Public opinion research seen as way to improve governance

BY By Yu Jiaqi | 04-20-2015
(Chinese Social Sciences Today)

The Internet serves as a convenient channel for the government to learn about public opinion and interact with people, thus improving governance.


An opinion poll is a common means of tracking public opinion, and it is a kind of participatory mechanism that helps people form clear views on social problems.


As China continues its transformation in the 21st century, the study of public opinion is emerging as a crucial means of informing and guiding policymaking decisions.

The study of public opinion is an interdisciplinary field of research that involves political science, journalism, communication, sociology, management and other disciplines.

From 2005 to 2014, 84 projects on the subject were carried out in China, according to the National Planning Office of Philosophy and Social Sciences. Of those, 32 were in the field of journalism and communication, while six were considered political science, accounting for 7.1 percent of the total. This dearth of political research on public opinion demonstrates a need to increase research in the field in order to build a political discourse system with Chinese characteristics.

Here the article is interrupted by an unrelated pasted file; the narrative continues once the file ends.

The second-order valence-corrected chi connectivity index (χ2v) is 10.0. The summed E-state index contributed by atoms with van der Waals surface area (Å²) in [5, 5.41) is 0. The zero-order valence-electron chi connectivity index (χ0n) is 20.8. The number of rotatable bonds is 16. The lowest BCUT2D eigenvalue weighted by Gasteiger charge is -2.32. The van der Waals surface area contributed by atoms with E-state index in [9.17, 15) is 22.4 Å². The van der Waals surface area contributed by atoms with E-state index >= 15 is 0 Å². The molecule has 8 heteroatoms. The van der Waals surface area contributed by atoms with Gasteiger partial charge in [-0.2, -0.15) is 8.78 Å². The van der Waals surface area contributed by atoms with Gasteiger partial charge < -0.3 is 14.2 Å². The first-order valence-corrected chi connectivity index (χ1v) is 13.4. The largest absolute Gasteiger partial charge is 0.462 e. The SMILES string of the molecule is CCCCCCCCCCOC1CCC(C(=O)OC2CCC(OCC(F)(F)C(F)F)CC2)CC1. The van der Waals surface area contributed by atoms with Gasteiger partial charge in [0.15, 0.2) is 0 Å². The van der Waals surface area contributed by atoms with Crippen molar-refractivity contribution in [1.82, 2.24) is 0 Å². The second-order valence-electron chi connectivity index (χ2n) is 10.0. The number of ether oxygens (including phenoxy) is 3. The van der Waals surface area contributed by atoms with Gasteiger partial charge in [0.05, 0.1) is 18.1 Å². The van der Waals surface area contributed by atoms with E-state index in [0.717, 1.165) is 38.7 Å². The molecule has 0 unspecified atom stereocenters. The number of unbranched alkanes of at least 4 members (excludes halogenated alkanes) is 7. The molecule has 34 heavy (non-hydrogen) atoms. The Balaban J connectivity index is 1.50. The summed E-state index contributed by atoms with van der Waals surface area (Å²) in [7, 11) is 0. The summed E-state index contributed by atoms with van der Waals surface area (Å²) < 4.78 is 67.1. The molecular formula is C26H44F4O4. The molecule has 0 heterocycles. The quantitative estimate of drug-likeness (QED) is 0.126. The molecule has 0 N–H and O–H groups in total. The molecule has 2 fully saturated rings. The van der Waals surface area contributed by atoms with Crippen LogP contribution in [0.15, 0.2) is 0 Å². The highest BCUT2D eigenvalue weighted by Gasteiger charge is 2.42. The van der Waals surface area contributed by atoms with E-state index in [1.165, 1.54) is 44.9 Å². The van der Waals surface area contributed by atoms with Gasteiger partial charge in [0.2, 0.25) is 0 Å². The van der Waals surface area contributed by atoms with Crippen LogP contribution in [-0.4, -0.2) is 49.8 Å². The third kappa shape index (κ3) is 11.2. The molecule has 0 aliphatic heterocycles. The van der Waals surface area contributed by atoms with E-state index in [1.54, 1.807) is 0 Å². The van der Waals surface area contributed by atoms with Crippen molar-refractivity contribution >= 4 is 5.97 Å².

Yuqing in history
In recent years, Chinese scholars in the field of political science have increasingly recognized the importance of developing core concepts of local politics, stressing the importance of describing Chinese practices in our own words.


As the basic component of political research, public opinion, or yuqing in Chinese, is a manifestation of China’s historical and cultural traditions. The character yu first appeared in the late Spring and Autumn period and it originally referred to vehicles. Afterward, it collocated with ren (people) to mean “the masses.”

Later, there were a few phrases with yuren in them that referred to the views or the speech of ordinary people. The expression yuqing was first employed in an imperial edict in the Tang Dynasty in 897. Since then, it has been used quite frequently. In the Complete Library of the Four Treasuries (Siku Quanshu) compiled in the Qing Dynasty (1616-1911), it is mentioned more than 1,100 times.